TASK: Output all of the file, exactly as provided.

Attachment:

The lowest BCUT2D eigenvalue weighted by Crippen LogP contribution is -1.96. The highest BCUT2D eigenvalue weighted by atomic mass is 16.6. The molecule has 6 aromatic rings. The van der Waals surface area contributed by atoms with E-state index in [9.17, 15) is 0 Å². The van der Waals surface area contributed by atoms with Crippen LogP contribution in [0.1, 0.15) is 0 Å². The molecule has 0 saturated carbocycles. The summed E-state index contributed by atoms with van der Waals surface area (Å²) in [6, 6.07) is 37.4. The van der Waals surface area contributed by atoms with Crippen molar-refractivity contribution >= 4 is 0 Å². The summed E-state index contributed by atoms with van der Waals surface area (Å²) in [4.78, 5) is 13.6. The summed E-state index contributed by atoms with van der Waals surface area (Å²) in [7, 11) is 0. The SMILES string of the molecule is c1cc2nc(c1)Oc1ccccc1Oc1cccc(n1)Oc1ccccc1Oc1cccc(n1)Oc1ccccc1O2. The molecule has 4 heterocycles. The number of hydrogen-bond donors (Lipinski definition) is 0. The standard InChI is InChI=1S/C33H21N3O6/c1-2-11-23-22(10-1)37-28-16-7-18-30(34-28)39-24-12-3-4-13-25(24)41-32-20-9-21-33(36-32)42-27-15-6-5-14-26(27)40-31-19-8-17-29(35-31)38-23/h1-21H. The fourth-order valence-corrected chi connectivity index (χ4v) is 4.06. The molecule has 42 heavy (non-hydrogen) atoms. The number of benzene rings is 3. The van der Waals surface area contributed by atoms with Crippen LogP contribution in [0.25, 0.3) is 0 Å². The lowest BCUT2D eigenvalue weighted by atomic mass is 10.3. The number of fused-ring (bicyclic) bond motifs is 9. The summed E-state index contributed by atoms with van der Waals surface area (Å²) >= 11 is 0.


The lowest BCUT2D eigenvalue weighted by Crippen LogP contribution is -1.96. The highest BCUT2D eigenvalue weighted by atomic mass is 16.6. The molecule has 6 aromatic rings. The van der Waals surface area contributed by atoms with E-state index in [9.17, 15) is 0 Å². The van der Waals surface area contributed by atoms with Crippen LogP contribution in [0.1, 0.15) is 0 Å². The molecule has 0 saturated carbocycles. The summed E-state index contributed by atoms with van der Waals surface area (Å²) in [6, 6.07) is 37.4. The van der Waals surface area contributed by atoms with Crippen molar-refractivity contribution >= 4 is 0 Å². The summed E-state index contributed by atoms with van der Waals surface area (Å²) in [4.78, 5) is 13.6. The summed E-state index contributed by atoms with van der Waals surface area (Å²) in [7, 11) is 0. The SMILES string of the molecule is c1cc2nc(c1)Oc1ccccc1Oc1cccc(n1)Oc1ccccc1Oc1cccc(n1)Oc1ccccc1O2. The molecule has 4 heterocycles. The number of hydrogen-bond donors (Lipinski definition) is 0. The standard InChI is InChI=1S/C33H21N3O6/c1-2-11-23-22(10-1)37-28-16-7-18-30(34-28)39-24-12-3-4-13-25(24)41-32-20-9-21-33(36-32)42-27-15-6-5-14-26(27)40-31-19-8-17-29(35-31)38-23/h1-21H. The fourth-order valence-corrected chi connectivity index (χ4v) is 4.06. The molecule has 42 heavy (non-hydrogen) atoms. The number of benzene rings is 3. The van der Waals surface area contributed by atoms with Crippen LogP contribution in [0.25, 0.3) is 0 Å². The lowest BCUT2D eigenvalue weighted by atomic mass is 10.3. The number of fused-ring (bicyclic) bond motifs is 9. The summed E-state index contributed by atoms with van der Waals surface area (Å²) >= 11 is 0.